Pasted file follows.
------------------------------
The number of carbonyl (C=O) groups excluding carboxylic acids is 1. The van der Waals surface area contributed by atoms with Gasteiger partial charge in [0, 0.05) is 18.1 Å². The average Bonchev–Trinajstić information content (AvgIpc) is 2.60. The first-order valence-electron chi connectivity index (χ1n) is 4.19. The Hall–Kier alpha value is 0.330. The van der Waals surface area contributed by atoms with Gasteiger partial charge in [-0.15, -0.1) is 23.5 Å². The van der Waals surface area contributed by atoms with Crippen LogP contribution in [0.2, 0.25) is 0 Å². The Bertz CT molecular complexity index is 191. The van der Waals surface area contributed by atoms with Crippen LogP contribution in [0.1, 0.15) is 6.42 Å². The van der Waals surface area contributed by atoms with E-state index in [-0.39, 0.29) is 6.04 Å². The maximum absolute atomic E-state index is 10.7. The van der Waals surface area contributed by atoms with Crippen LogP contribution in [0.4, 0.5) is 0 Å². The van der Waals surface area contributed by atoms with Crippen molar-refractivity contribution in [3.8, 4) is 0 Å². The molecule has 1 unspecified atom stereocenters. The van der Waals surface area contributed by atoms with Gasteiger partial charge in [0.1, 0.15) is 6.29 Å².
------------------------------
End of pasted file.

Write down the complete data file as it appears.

The number of carbonyl (C=O) groups excluding carboxylic acids is 1. The van der Waals surface area contributed by atoms with Gasteiger partial charge in [0, 0.05) is 18.1 Å². The average Bonchev–Trinajstić information content (AvgIpc) is 2.60. The first-order valence-electron chi connectivity index (χ1n) is 4.19. The Hall–Kier alpha value is 0.330. The van der Waals surface area contributed by atoms with Gasteiger partial charge in [-0.15, -0.1) is 23.5 Å². The van der Waals surface area contributed by atoms with Crippen LogP contribution in [0.2, 0.25) is 0 Å². The Bertz CT molecular complexity index is 191. The van der Waals surface area contributed by atoms with Crippen LogP contribution in [0.1, 0.15) is 6.42 Å². The van der Waals surface area contributed by atoms with E-state index in [-0.39, 0.29) is 6.04 Å². The maximum absolute atomic E-state index is 10.7. The van der Waals surface area contributed by atoms with Crippen LogP contribution in [0.4, 0.5) is 0 Å². The van der Waals surface area contributed by atoms with Crippen molar-refractivity contribution in [3.8, 4) is 0 Å². The molecule has 1 unspecified atom stereocenters. The van der Waals surface area contributed by atoms with Gasteiger partial charge in [0.1, 0.15) is 6.29 Å².